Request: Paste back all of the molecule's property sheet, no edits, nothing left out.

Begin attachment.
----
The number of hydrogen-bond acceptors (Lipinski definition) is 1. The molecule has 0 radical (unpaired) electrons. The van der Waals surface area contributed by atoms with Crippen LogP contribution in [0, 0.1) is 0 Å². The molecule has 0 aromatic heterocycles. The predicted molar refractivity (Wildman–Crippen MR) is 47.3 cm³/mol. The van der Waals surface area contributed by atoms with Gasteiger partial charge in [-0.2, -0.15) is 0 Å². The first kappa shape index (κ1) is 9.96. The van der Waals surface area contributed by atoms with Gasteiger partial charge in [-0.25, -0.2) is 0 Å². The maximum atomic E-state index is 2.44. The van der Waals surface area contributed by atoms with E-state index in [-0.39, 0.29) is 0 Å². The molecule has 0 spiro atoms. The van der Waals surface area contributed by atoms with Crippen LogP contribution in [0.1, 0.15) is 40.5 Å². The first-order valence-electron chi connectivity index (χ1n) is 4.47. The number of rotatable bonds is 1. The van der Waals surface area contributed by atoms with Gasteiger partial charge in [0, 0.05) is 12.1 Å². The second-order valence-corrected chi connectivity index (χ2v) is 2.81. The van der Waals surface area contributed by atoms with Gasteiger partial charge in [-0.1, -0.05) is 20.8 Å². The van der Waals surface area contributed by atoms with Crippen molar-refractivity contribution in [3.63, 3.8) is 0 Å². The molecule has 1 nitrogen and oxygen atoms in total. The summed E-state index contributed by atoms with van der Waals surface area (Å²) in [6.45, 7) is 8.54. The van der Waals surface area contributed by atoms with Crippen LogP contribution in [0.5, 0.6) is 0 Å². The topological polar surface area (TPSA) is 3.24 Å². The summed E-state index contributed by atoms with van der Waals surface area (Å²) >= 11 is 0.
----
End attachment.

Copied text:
The number of hydrogen-bond acceptors (Lipinski definition) is 1. The molecule has 0 radical (unpaired) electrons. The van der Waals surface area contributed by atoms with Crippen LogP contribution in [0, 0.1) is 0 Å². The molecule has 0 aromatic heterocycles. The predicted molar refractivity (Wildman–Crippen MR) is 47.3 cm³/mol. The van der Waals surface area contributed by atoms with Gasteiger partial charge in [-0.2, -0.15) is 0 Å². The first kappa shape index (κ1) is 9.96. The van der Waals surface area contributed by atoms with Gasteiger partial charge in [-0.25, -0.2) is 0 Å². The maximum atomic E-state index is 2.44. The van der Waals surface area contributed by atoms with E-state index in [-0.39, 0.29) is 0 Å². The molecule has 0 spiro atoms. The van der Waals surface area contributed by atoms with Crippen LogP contribution in [0.1, 0.15) is 40.5 Å². The first-order valence-electron chi connectivity index (χ1n) is 4.47. The number of rotatable bonds is 1. The van der Waals surface area contributed by atoms with Gasteiger partial charge in [0, 0.05) is 12.1 Å². The second-order valence-corrected chi connectivity index (χ2v) is 2.81. The van der Waals surface area contributed by atoms with Gasteiger partial charge in [-0.1, -0.05) is 20.8 Å². The van der Waals surface area contributed by atoms with Crippen molar-refractivity contribution in [3.63, 3.8) is 0 Å². The molecule has 1 nitrogen and oxygen atoms in total. The summed E-state index contributed by atoms with van der Waals surface area (Å²) in [6.45, 7) is 8.54. The van der Waals surface area contributed by atoms with Crippen LogP contribution in [0.5, 0.6) is 0 Å². The topological polar surface area (TPSA) is 3.24 Å². The summed E-state index contributed by atoms with van der Waals surface area (Å²) >= 11 is 0.